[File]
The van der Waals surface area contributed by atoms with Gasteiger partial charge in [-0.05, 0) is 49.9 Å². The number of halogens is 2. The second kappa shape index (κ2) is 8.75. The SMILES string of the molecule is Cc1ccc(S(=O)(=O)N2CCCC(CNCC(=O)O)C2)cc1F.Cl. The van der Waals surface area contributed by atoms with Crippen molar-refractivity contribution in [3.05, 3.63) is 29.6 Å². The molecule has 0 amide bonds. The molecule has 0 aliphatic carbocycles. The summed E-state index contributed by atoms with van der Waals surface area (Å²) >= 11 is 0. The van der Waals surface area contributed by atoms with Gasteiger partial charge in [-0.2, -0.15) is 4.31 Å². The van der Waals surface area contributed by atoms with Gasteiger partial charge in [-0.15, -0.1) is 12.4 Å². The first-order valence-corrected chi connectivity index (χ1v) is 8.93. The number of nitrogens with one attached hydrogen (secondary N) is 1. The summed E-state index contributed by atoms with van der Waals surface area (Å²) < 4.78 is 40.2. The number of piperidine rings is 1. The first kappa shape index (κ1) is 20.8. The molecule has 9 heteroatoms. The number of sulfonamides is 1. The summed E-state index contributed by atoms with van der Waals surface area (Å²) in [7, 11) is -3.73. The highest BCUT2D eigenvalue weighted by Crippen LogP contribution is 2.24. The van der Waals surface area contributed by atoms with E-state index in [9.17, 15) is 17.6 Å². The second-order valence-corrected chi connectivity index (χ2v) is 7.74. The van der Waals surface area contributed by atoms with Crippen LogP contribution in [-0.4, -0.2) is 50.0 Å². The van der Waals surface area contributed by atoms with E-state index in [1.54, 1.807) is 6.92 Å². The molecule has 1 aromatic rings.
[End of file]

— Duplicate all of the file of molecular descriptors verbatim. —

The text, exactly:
The van der Waals surface area contributed by atoms with Gasteiger partial charge in [-0.05, 0) is 49.9 Å². The number of halogens is 2. The second kappa shape index (κ2) is 8.75. The SMILES string of the molecule is Cc1ccc(S(=O)(=O)N2CCCC(CNCC(=O)O)C2)cc1F.Cl. The van der Waals surface area contributed by atoms with Crippen molar-refractivity contribution in [3.05, 3.63) is 29.6 Å². The molecule has 0 amide bonds. The molecule has 0 aliphatic carbocycles. The summed E-state index contributed by atoms with van der Waals surface area (Å²) >= 11 is 0. The van der Waals surface area contributed by atoms with Gasteiger partial charge in [-0.2, -0.15) is 4.31 Å². The van der Waals surface area contributed by atoms with Gasteiger partial charge in [-0.15, -0.1) is 12.4 Å². The first-order valence-corrected chi connectivity index (χ1v) is 8.93. The number of nitrogens with one attached hydrogen (secondary N) is 1. The summed E-state index contributed by atoms with van der Waals surface area (Å²) < 4.78 is 40.2. The number of piperidine rings is 1. The first kappa shape index (κ1) is 20.8. The molecule has 9 heteroatoms. The number of sulfonamides is 1. The summed E-state index contributed by atoms with van der Waals surface area (Å²) in [7, 11) is -3.73. The highest BCUT2D eigenvalue weighted by Crippen LogP contribution is 2.24. The van der Waals surface area contributed by atoms with E-state index in [9.17, 15) is 17.6 Å². The second-order valence-corrected chi connectivity index (χ2v) is 7.74. The van der Waals surface area contributed by atoms with Crippen LogP contribution in [-0.4, -0.2) is 50.0 Å². The van der Waals surface area contributed by atoms with E-state index in [1.54, 1.807) is 6.92 Å². The molecule has 1 aromatic rings.